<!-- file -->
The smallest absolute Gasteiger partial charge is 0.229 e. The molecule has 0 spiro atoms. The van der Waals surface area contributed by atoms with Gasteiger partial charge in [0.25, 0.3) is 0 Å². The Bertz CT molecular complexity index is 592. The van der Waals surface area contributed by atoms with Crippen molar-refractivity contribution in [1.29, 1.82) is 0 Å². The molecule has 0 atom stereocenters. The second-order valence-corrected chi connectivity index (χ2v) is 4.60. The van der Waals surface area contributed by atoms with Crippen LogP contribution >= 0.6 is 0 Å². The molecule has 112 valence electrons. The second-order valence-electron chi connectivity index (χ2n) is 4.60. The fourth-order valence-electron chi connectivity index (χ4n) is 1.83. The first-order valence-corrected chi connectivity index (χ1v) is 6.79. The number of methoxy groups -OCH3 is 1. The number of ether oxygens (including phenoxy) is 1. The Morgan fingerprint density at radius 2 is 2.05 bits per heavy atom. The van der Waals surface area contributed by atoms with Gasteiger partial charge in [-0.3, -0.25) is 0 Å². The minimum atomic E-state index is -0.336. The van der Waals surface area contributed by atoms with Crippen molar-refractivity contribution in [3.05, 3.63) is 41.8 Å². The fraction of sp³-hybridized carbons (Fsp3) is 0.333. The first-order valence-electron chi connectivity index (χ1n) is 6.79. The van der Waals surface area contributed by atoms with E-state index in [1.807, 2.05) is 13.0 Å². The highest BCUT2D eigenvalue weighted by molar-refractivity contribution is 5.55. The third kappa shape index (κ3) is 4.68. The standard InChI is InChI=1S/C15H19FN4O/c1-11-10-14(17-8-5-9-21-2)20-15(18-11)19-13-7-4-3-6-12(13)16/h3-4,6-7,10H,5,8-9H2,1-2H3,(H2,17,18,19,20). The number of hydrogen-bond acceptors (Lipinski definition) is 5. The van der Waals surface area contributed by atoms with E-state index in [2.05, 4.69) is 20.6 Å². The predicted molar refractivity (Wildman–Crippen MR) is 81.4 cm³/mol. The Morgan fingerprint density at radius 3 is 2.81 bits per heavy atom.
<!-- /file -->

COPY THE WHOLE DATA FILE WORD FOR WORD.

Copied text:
The smallest absolute Gasteiger partial charge is 0.229 e. The molecule has 0 spiro atoms. The van der Waals surface area contributed by atoms with Gasteiger partial charge in [0.25, 0.3) is 0 Å². The Bertz CT molecular complexity index is 592. The van der Waals surface area contributed by atoms with Crippen molar-refractivity contribution in [1.29, 1.82) is 0 Å². The molecule has 0 atom stereocenters. The second-order valence-corrected chi connectivity index (χ2v) is 4.60. The van der Waals surface area contributed by atoms with Crippen LogP contribution >= 0.6 is 0 Å². The molecule has 112 valence electrons. The second-order valence-electron chi connectivity index (χ2n) is 4.60. The fourth-order valence-electron chi connectivity index (χ4n) is 1.83. The first-order valence-corrected chi connectivity index (χ1v) is 6.79. The number of methoxy groups -OCH3 is 1. The number of ether oxygens (including phenoxy) is 1. The Morgan fingerprint density at radius 2 is 2.05 bits per heavy atom. The van der Waals surface area contributed by atoms with Gasteiger partial charge in [-0.3, -0.25) is 0 Å². The minimum atomic E-state index is -0.336. The van der Waals surface area contributed by atoms with Crippen molar-refractivity contribution in [3.05, 3.63) is 41.8 Å². The fraction of sp³-hybridized carbons (Fsp3) is 0.333. The first-order valence-electron chi connectivity index (χ1n) is 6.79. The van der Waals surface area contributed by atoms with E-state index in [1.807, 2.05) is 13.0 Å². The highest BCUT2D eigenvalue weighted by molar-refractivity contribution is 5.55. The third kappa shape index (κ3) is 4.68. The standard InChI is InChI=1S/C15H19FN4O/c1-11-10-14(17-8-5-9-21-2)20-15(18-11)19-13-7-4-3-6-12(13)16/h3-4,6-7,10H,5,8-9H2,1-2H3,(H2,17,18,19,20). The number of hydrogen-bond acceptors (Lipinski definition) is 5. The van der Waals surface area contributed by atoms with E-state index in [2.05, 4.69) is 20.6 Å². The predicted molar refractivity (Wildman–Crippen MR) is 81.4 cm³/mol. The Morgan fingerprint density at radius 3 is 2.81 bits per heavy atom.